Antiangiogenic agents protect liver sinusoidal lining cells from cold preservation injury in rat liver transplantation.
BACKGROUND & AIMS: Low temperature preservation causes unique liver injuries to the sinusoidal lining cells characterized by endothelial cell detachment and rounding and Kupffer cell activation. These changes are similar to those observed during the early stages of angiogenesis. The aim of this study was to investigate if cold preservation injury is caused by the activation of angiogenic mechanisms. METHODS: Livers were obtained from rats pretreated with three well-known antiangiogenic agents (minocycline, interferon alfa-2b, and fumagillin) and were stored for various durations in cold preservation solutions. The effects of the drugs were evaluated by morphometric assessment of endothelial cell injury in H&E, trypan blue, and immunostained (TIE2/Tek) biopsy specimens. Graft functions and survival were evaluated in isolated perfused rat liver and arterialized orthotopic liver transplantation models. RESULTS: Sinusoidal lining cell integrity and viability were significantly improved in animals pretreated with the drugs. Reperfusion injury and survival were also better in pretreated animals. Interferon alfa was the most potent agent, reducing injury even in livers preserved in the current most commonly used solution (University of Wisconsin solution). CONCLUSIONS: Cold preservation injury of liver may be the results of angiogenic mechanisms. This novel observation provides a rationale for improved liver preservation using antiangiogenic agents.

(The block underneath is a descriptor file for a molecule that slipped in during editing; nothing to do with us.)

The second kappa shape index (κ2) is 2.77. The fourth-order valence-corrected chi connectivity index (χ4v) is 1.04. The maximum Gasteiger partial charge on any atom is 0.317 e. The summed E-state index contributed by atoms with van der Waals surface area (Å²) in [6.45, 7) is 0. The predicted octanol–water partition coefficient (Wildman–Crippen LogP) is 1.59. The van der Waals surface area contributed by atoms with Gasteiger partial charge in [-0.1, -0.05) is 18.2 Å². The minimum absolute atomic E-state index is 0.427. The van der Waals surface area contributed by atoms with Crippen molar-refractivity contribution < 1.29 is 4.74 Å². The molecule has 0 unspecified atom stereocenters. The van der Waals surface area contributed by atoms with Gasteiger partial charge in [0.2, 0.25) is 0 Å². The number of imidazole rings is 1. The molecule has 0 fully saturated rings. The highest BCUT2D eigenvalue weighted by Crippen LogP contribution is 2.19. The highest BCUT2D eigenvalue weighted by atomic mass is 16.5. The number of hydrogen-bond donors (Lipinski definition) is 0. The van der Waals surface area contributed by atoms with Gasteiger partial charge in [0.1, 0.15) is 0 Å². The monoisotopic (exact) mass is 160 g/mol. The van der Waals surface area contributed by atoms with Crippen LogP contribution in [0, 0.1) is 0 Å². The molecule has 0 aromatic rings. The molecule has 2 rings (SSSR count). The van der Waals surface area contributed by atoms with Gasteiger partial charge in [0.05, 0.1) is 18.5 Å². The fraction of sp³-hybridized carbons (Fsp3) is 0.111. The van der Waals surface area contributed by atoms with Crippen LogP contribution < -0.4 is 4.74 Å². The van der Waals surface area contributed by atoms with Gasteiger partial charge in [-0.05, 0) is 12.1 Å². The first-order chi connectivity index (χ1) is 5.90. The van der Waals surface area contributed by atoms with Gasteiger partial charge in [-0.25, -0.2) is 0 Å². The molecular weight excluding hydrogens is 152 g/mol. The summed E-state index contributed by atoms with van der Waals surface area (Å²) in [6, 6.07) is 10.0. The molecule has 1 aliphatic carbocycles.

Gao, W; Washington, MK; Bentley, RC; Clavien, PA
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